Suicide has recently passed auto accidents as the leading cause of injury related death in the U.S. The age-adjusted suicide rate is 12 per 100,000, or roughly 37,000 Americans, per year. This equates to a person committing suicide every 13.7 minutes. The rate is has risen 15% over the past decade. It is the third leading cause of death for those aged 15-24.
Life is hard, and the times we live in aren’t making it any easier. The suicide rate has been increasing steadily since 2006. In 2009, 3.7% of the adult U.S. population reported having suicidal thoughts in the past year. For every 25 attempted suicides, one is successful. People between the ages of 40 and 59 have the highest suicide rate. Men are more likely to succeed at committing suicide than women, though women are more likely to make an attempt.
What can people do to help their loved ones deal with depression and thoughts of suicide? First of all, talking about it is crucial. Do not be afraid to broach the subject, as talking about it and providing a person to confide in can be the best help you can give. A suicidal person feels very alone, and having someone to express their feelings with earnestly can relieve a huge burden. Also, you should always take indications of suicidal thoughts seriously.
Make sure not to belittle their feelings. Even statements with good intention, such as, “look on the bright side,” can make a person feel worse. Try to be empathetic and get the person talking. You can ask questions like, “when did you start feeling like this?” Listening is more important than trying to give advice or offer a solution. If you do want to suggest the person seek help, asking them to see a general practitioner is a good step. They will be more willing to see a doctor they are familiar with, and the doctor can rule out any medical conditions that might be causing the feelings. They can also refer the person to a psychiatrist if necessary.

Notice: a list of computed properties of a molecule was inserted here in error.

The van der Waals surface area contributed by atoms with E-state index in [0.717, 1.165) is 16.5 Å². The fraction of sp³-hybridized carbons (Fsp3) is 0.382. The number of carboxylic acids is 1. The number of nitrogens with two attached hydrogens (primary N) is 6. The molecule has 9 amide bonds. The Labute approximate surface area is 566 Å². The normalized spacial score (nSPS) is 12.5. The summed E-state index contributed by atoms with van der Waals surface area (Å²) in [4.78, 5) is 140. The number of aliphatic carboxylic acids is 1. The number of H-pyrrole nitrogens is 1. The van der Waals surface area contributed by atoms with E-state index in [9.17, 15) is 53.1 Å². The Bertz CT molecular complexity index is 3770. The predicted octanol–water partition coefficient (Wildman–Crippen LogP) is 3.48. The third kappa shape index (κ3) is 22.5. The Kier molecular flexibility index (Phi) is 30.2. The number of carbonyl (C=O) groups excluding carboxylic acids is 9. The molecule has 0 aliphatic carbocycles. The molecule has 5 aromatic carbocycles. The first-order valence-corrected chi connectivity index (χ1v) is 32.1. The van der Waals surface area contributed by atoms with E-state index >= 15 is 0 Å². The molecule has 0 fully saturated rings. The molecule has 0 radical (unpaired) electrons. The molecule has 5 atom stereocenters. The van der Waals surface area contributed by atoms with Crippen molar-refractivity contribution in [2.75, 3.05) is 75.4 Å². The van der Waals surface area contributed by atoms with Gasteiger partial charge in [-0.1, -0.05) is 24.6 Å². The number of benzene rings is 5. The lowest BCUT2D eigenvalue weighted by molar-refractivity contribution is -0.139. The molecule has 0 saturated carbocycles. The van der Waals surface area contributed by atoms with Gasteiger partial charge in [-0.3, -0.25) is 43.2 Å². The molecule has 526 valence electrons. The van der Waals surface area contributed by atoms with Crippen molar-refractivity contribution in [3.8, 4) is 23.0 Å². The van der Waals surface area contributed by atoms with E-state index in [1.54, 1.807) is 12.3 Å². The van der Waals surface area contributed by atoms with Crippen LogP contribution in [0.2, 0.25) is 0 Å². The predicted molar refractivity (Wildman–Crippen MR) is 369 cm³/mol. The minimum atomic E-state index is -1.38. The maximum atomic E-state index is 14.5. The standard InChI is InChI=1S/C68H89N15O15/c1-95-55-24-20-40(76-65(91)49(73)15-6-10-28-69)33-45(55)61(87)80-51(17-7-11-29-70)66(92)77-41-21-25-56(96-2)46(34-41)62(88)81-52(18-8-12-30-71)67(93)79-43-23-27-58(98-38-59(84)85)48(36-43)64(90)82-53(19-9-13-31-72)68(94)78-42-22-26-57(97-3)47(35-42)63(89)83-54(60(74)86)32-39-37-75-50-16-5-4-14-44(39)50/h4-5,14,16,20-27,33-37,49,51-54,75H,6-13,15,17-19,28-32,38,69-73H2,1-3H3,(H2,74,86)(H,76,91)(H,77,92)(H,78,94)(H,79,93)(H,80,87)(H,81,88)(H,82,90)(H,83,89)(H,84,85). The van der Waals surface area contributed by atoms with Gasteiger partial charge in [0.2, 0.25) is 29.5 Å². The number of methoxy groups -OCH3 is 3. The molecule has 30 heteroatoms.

You also need to make sure that you are in good physical and mental health before you try to help someone else. If you are unable to help yourself, you will end up bringing a depressed person down further. Admitting that dealing with a depressed loved one is emotionally exhausting is not selfish. You need to accept your limitations, and try to do your best within them.
Encouraging the person to take part in activities can be a great help. Ask them to go see a funny movie, or have dinner at their favorite restaurant. Exercise is extremely helpful. Activity is the opposite of depression, so simply getting the blood and mind moving can have a positive effect.
If you feel the person is in immediate danger, don’t hesitate to call for help. There are many suicide prevention hotlines and if a person is attempting suicide, you should call an ambulance. Even if the person resents you for it, they will eventually understand. If you are going to lose a friend either way, you might as well save a life.
ABC News Suicides Replace Auto Crashes as Top Cause of Injury Death: http://abcnews.go.com/Health/Wellness/suicides-replace-auto-crashes-top-injury-death/story?id=17329245
Medpage Today Suicides More Common than Traffic Deaths: http://www.medpagetoday.com/PublicHealthPolicy/PublicHealth/34962
The American Foundation for Suicide Prevention Facts and Figures: http://www.afsp.org/index.cfm?page_id=04ea1254-bd31-1fa3-c549d77e6ca6aa37
The CDC Suicide Prevention: http://www.cdc.gov/violenceprevention/suicide/
Help Guide Helping a Depressed Person: http://www.helpguide.org/mental/living_depressed_person.htm
Suicide in Georgia 2005: http://health.state.ga.us/pdfs/prevention/SuicideinGeorgia2005.pdf
CDC Suicidal Thoughts and Behaviors: http://www.cdc.gov/mmwr/PDF/ss/ss6013.pdf
Psych Central What to Do When You Think Someone is Suicidal: http://psychcentral.com/lib/2011/what-to-do-when-you-think-someone-is-suicidal/
Mind How to Support Someone Who is Suicidal: http://www.mind.org.uk/assets/0001/7299/How_to_support_someone_suicidal_2012.pdf
The National Suicide Prevention Lifeline: http://www.suicidepreventionlifeline.org/